My son is 17 1/2. He’s had a driving permit for quite some time and we completed his required practice hours weeks ago. But every time I looked at the calendar and found a time when he and I were both available to go to the DMV for the driving test, something interfered. Once he came down with a bad cold. Another time there was a thunderstorm.
I’m in a launch frenzy with my two young adult kids, frantic to get them through a check-list of steps to competent adult life. I’m pretty sure the driver’s license is more important to me than to my son.
Students were out of school here last Friday for a teacher workday. I also had the day off work, my son was healthy and the weather great. So a brilliant idea occurred to me: go test for that license. I had another obligation first thing in the morning, and was scheduled for an after-hours event at work from five to nine in the evening. But that left a nice expanse of time. To sit. In the plastic chairs in the austere DMV office. With all of the other brilliant parents and their teens who had the same idea.
When we arrived, before noon, we were told to expect a 45-minute wait. We both decided we wanted to get it done and we could wait. So the gentleman at the desk took my son’s driving permit and held it until such time as he would be called for his exam. We went to our plastic seats, and read the books we’d brought with us. And futzed with our phones. And read some more. And watched a seemingly unending line of people enter the office. We both read some more. Forty-five minutes passed. Then another thirty.
I started to consider cutting our losses and coming back another day. Except they had my son’s permit, so WE COULDN’T LEAVE, even if we wanted to. I couldn’t go up to the desk to inquire about how much longer we could expect to wait or to ask for the permit back because unending line of people. I could have queued up and lost my seat, I suppose, but I kept figuring if I did so, someone would call my son’s name right then. Two hours later — I’m not exaggerating — for real, two hours later, I finally saw my chance to get to the desk to ask if they’d forgotten us. I left my jacket in my seat and told my son to guard it with his life. The woman who had at some point replaced the gentleman at the desk looked over a piece of paper and told me it would be twenty minutes. Ah, I got it. It was like being a kid on a road trip and asking your dad “How long til we get there?” And he’d throw out some random number to shut you up.
Two and half hours (the equivalent of five days in DMV waiting room time) after we arrived, they finally called my son’s name and took him away to see if he could really drive. I generously offered up my seat to a lady who had been standing and went outside to call my mother. See, I usually visit her on Friday afternoons, and had figured to do so after the driving test. But since we still hadn’t eaten lunch and the time for me to be at work was drawing nigh, a visit couldn’t happen on Friday.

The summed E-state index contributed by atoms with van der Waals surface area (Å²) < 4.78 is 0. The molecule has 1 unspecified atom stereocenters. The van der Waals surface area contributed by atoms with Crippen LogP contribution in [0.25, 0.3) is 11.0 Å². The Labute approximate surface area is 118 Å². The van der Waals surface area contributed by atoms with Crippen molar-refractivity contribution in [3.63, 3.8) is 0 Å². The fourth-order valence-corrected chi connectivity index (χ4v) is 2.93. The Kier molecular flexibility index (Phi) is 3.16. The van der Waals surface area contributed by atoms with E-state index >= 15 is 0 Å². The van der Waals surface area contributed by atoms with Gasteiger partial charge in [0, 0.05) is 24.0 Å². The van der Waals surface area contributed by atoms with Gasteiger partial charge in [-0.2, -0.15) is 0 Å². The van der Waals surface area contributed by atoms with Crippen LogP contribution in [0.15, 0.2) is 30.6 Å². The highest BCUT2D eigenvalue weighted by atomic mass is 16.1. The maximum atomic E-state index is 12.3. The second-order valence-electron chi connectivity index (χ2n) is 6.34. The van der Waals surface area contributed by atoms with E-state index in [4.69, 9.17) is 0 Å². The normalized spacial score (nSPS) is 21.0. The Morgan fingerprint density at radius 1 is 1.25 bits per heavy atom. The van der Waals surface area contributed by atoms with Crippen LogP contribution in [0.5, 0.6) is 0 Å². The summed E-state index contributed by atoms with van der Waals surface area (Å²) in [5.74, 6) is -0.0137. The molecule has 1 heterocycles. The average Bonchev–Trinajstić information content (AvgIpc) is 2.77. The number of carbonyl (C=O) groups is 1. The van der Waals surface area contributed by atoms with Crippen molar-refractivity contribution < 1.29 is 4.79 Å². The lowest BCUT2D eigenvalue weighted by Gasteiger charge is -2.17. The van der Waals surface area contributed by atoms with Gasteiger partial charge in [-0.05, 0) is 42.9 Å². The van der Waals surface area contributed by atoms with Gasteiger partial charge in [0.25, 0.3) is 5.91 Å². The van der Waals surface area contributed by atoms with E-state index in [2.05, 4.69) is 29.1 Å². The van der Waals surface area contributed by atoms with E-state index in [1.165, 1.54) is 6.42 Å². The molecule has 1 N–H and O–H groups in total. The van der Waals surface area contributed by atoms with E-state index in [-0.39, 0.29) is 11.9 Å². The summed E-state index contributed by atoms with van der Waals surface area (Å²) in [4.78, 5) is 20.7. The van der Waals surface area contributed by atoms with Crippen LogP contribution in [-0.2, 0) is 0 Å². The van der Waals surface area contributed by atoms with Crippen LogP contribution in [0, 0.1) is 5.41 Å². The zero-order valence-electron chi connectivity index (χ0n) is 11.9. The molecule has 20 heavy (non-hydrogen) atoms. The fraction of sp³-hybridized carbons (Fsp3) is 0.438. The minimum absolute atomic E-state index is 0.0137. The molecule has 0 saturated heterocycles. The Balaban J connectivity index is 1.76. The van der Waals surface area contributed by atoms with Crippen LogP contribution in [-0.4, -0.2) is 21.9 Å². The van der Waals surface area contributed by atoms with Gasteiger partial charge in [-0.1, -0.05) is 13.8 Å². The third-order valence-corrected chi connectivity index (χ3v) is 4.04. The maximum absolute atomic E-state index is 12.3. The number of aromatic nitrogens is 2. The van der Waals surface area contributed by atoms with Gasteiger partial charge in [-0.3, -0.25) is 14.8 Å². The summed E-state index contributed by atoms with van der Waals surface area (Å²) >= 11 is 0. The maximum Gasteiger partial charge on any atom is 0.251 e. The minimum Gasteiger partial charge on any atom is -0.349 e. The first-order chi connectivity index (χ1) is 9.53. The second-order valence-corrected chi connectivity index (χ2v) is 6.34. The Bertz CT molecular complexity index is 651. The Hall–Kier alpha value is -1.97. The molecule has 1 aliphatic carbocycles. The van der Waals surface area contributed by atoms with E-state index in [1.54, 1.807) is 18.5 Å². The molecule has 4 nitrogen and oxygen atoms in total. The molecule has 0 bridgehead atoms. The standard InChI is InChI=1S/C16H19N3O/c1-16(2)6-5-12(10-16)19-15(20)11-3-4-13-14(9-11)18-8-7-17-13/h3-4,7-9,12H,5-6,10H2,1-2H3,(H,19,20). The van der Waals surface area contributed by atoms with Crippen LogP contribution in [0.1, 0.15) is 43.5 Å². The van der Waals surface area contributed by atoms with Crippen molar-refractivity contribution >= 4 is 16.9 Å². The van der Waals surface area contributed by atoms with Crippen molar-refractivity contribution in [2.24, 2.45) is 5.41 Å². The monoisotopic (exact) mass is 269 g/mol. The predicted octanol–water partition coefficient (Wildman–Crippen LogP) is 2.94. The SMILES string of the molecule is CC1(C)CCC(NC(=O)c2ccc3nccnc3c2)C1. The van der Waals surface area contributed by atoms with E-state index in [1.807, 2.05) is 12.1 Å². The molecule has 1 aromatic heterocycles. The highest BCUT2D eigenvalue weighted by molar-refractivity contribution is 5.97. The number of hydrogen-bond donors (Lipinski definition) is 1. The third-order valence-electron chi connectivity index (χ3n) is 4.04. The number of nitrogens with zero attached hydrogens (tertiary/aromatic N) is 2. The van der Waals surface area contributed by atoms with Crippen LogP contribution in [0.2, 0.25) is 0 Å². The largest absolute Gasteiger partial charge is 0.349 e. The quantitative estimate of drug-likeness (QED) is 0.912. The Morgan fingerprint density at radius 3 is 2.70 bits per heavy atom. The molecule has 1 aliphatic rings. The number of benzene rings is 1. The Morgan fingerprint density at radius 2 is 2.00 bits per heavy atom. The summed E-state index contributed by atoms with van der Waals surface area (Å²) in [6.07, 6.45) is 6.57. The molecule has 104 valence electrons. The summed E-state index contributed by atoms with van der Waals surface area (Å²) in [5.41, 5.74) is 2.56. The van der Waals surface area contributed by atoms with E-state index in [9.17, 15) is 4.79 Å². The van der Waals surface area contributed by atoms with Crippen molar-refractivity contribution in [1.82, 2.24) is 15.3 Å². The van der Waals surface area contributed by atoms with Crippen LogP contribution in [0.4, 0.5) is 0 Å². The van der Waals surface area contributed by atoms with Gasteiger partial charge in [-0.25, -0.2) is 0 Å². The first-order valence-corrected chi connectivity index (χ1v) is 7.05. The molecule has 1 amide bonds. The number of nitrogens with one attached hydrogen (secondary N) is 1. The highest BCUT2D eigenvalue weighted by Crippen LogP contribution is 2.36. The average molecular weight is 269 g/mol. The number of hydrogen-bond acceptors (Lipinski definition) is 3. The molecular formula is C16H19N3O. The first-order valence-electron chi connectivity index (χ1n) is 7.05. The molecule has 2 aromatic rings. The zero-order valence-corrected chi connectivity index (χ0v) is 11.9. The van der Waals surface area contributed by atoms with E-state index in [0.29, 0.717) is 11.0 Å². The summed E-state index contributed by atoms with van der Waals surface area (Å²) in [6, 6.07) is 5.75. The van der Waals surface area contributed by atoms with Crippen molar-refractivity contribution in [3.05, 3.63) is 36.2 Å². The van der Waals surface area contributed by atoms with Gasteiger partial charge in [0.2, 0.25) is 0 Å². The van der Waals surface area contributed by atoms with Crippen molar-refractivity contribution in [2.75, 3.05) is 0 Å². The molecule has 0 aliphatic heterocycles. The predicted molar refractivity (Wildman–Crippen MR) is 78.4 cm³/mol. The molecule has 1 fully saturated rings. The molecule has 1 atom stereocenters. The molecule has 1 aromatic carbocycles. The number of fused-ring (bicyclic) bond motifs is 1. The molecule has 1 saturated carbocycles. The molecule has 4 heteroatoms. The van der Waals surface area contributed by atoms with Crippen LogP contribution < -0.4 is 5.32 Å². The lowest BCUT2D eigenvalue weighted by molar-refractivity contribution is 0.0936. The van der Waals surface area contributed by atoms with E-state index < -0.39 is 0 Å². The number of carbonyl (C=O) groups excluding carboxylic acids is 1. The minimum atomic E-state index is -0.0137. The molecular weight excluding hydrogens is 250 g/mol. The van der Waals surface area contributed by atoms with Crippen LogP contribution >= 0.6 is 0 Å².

You might recall that my mom’s hearing aid was lost. We did speak briefly and I was able to convey that I wouldn’t be there that afternoon, I think. I couldn’t get her to understand why or that I would be over on Sunday. However, everyone who was in the parking lot knew what was up by the time I had repeated it twice in my loudest voice.
It’s true there are no atheist parents in the DMV waiting room. I offered prayers to whoever might be accepting them for my kid to pass the test the first time. And he did! He came back in with the examiner and they started processing the paperwork for him to get his temporary license.
All that was left was to go to a completely different building about a mile away where the actual licenses are issued. That’s right. Our town has two separate DMV offices, and in order to get your first license, you have to visit both. So we went to the other office, to wait in line behind all of the people we’d already waited behind at the first building.
But we survived, and a mere four hours after leaving home, my son walked back in the front door a licensed driver. As a bonus, a nurse called from my mom’s facility with a piece of good news. They’d just found Mom’s hearing aid, wrapped in a tissue, in with some other tissues in the seat compartment of her walker.
A new driver’s license obtained and a hearing aid found. It felt like just compensation for the day I endured.